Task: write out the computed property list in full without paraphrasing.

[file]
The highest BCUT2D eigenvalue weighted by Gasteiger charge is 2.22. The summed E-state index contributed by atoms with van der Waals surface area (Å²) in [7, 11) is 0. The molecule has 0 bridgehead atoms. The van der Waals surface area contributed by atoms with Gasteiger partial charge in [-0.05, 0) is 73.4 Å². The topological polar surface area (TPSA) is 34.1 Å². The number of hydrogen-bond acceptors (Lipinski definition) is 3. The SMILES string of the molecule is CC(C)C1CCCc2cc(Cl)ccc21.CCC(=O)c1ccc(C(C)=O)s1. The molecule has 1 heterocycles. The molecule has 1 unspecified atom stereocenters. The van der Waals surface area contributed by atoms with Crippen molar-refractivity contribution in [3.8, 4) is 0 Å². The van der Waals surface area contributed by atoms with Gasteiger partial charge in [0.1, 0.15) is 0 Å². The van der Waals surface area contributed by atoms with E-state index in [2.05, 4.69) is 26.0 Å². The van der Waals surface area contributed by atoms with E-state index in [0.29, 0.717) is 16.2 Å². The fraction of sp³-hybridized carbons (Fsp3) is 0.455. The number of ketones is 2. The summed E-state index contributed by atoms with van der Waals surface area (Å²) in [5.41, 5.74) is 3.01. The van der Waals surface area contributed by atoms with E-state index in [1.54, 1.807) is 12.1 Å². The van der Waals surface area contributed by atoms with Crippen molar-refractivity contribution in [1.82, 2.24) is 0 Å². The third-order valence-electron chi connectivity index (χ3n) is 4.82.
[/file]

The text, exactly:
The highest BCUT2D eigenvalue weighted by Gasteiger charge is 2.22. The summed E-state index contributed by atoms with van der Waals surface area (Å²) in [7, 11) is 0. The molecule has 0 bridgehead atoms. The van der Waals surface area contributed by atoms with Gasteiger partial charge in [-0.05, 0) is 73.4 Å². The topological polar surface area (TPSA) is 34.1 Å². The number of hydrogen-bond acceptors (Lipinski definition) is 3. The SMILES string of the molecule is CC(C)C1CCCc2cc(Cl)ccc21.CCC(=O)c1ccc(C(C)=O)s1. The molecule has 1 heterocycles. The molecule has 1 unspecified atom stereocenters. The van der Waals surface area contributed by atoms with Crippen molar-refractivity contribution in [3.8, 4) is 0 Å². The van der Waals surface area contributed by atoms with Gasteiger partial charge in [0.1, 0.15) is 0 Å². The van der Waals surface area contributed by atoms with E-state index in [2.05, 4.69) is 26.0 Å². The van der Waals surface area contributed by atoms with E-state index in [0.29, 0.717) is 16.2 Å². The fraction of sp³-hybridized carbons (Fsp3) is 0.455. The number of ketones is 2. The summed E-state index contributed by atoms with van der Waals surface area (Å²) in [5.41, 5.74) is 3.01. The van der Waals surface area contributed by atoms with E-state index in [1.54, 1.807) is 12.1 Å². The van der Waals surface area contributed by atoms with Crippen molar-refractivity contribution in [1.82, 2.24) is 0 Å². The third-order valence-electron chi connectivity index (χ3n) is 4.82.